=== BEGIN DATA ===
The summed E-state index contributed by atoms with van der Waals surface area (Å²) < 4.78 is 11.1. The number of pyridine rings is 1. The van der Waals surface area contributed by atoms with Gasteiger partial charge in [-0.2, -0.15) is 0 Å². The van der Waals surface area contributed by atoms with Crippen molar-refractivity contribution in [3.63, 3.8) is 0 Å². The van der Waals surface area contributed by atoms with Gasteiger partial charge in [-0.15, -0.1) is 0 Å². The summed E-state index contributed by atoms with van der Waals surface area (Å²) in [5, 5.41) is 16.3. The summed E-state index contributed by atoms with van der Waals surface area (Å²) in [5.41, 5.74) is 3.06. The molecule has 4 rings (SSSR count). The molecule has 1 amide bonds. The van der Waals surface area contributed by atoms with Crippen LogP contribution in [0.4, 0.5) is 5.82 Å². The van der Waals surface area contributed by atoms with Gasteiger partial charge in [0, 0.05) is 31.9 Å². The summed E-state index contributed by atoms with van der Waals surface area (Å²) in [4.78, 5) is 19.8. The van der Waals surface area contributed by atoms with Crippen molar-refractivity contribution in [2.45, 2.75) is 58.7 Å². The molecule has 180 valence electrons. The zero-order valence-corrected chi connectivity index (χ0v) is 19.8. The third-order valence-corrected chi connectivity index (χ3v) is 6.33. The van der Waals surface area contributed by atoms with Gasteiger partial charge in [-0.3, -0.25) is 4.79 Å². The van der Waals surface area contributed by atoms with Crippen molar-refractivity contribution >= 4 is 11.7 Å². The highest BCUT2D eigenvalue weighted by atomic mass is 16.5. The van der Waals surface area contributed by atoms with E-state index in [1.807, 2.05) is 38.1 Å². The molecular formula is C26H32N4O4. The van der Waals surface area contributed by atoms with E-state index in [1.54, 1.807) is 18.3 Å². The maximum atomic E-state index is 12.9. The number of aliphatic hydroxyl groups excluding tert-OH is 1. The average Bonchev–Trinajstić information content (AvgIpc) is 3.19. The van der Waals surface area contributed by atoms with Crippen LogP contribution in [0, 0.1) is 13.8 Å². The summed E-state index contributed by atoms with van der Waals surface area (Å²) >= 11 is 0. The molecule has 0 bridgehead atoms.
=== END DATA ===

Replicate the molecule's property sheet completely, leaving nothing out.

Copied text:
The summed E-state index contributed by atoms with van der Waals surface area (Å²) < 4.78 is 11.1. The number of pyridine rings is 1. The van der Waals surface area contributed by atoms with Gasteiger partial charge in [-0.2, -0.15) is 0 Å². The van der Waals surface area contributed by atoms with Crippen molar-refractivity contribution in [3.63, 3.8) is 0 Å². The van der Waals surface area contributed by atoms with Gasteiger partial charge in [-0.15, -0.1) is 0 Å². The summed E-state index contributed by atoms with van der Waals surface area (Å²) in [5, 5.41) is 16.3. The summed E-state index contributed by atoms with van der Waals surface area (Å²) in [5.41, 5.74) is 3.06. The molecule has 4 rings (SSSR count). The molecule has 1 amide bonds. The van der Waals surface area contributed by atoms with Crippen LogP contribution in [0.4, 0.5) is 5.82 Å². The van der Waals surface area contributed by atoms with Gasteiger partial charge in [0, 0.05) is 31.9 Å². The summed E-state index contributed by atoms with van der Waals surface area (Å²) in [4.78, 5) is 19.8. The van der Waals surface area contributed by atoms with Crippen molar-refractivity contribution in [2.45, 2.75) is 58.7 Å². The molecule has 180 valence electrons. The zero-order valence-corrected chi connectivity index (χ0v) is 19.8. The third-order valence-corrected chi connectivity index (χ3v) is 6.33. The van der Waals surface area contributed by atoms with Gasteiger partial charge in [-0.3, -0.25) is 4.79 Å². The van der Waals surface area contributed by atoms with Crippen molar-refractivity contribution >= 4 is 11.7 Å². The highest BCUT2D eigenvalue weighted by atomic mass is 16.5. The van der Waals surface area contributed by atoms with E-state index in [1.807, 2.05) is 38.1 Å². The molecular formula is C26H32N4O4. The van der Waals surface area contributed by atoms with E-state index in [1.54, 1.807) is 18.3 Å². The maximum atomic E-state index is 12.9. The number of aliphatic hydroxyl groups excluding tert-OH is 1. The average Bonchev–Trinajstić information content (AvgIpc) is 3.19. The van der Waals surface area contributed by atoms with Crippen LogP contribution in [0, 0.1) is 13.8 Å². The summed E-state index contributed by atoms with van der Waals surface area (Å²) >= 11 is 0. The molecule has 0 bridgehead atoms.